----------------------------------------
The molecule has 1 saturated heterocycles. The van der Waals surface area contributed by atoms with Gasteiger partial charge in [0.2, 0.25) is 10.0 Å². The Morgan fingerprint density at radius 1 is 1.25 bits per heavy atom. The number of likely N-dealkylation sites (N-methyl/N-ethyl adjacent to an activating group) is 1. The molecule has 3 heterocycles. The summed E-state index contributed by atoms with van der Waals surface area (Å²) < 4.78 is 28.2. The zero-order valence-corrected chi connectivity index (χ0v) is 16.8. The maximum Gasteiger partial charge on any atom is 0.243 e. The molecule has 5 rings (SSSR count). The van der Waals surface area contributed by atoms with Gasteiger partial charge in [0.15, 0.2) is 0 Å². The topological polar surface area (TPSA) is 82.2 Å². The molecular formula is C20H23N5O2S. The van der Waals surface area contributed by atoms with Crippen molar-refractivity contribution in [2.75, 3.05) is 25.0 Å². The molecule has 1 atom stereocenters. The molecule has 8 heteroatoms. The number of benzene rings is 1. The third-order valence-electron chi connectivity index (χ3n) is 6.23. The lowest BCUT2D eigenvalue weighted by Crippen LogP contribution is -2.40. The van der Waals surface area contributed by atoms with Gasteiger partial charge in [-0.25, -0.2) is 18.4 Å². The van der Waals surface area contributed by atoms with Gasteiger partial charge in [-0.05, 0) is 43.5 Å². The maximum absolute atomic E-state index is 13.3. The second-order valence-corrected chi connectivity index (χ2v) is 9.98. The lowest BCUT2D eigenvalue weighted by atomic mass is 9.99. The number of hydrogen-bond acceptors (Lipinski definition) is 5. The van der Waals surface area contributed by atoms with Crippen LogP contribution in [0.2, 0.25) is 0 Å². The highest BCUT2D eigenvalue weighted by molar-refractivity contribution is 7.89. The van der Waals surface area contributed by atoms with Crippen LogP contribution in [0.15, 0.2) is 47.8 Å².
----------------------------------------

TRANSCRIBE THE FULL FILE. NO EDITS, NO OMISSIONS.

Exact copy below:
The molecule has 1 saturated heterocycles. The van der Waals surface area contributed by atoms with Gasteiger partial charge in [0.2, 0.25) is 10.0 Å². The Morgan fingerprint density at radius 1 is 1.25 bits per heavy atom. The number of likely N-dealkylation sites (N-methyl/N-ethyl adjacent to an activating group) is 1. The molecule has 3 heterocycles. The summed E-state index contributed by atoms with van der Waals surface area (Å²) < 4.78 is 28.2. The zero-order valence-corrected chi connectivity index (χ0v) is 16.8. The maximum Gasteiger partial charge on any atom is 0.243 e. The molecule has 5 rings (SSSR count). The van der Waals surface area contributed by atoms with Gasteiger partial charge in [0.15, 0.2) is 0 Å². The topological polar surface area (TPSA) is 82.2 Å². The molecular formula is C20H23N5O2S. The van der Waals surface area contributed by atoms with Crippen molar-refractivity contribution in [2.75, 3.05) is 25.0 Å². The molecule has 1 atom stereocenters. The molecule has 8 heteroatoms. The number of benzene rings is 1. The third-order valence-electron chi connectivity index (χ3n) is 6.23. The lowest BCUT2D eigenvalue weighted by Crippen LogP contribution is -2.40. The van der Waals surface area contributed by atoms with Gasteiger partial charge in [-0.25, -0.2) is 18.4 Å². The van der Waals surface area contributed by atoms with Gasteiger partial charge in [-0.05, 0) is 43.5 Å². The maximum absolute atomic E-state index is 13.3. The second-order valence-corrected chi connectivity index (χ2v) is 9.98. The lowest BCUT2D eigenvalue weighted by atomic mass is 9.99. The number of hydrogen-bond acceptors (Lipinski definition) is 5. The van der Waals surface area contributed by atoms with Crippen LogP contribution in [0.2, 0.25) is 0 Å². The highest BCUT2D eigenvalue weighted by molar-refractivity contribution is 7.89. The van der Waals surface area contributed by atoms with Crippen LogP contribution in [0.15, 0.2) is 47.8 Å².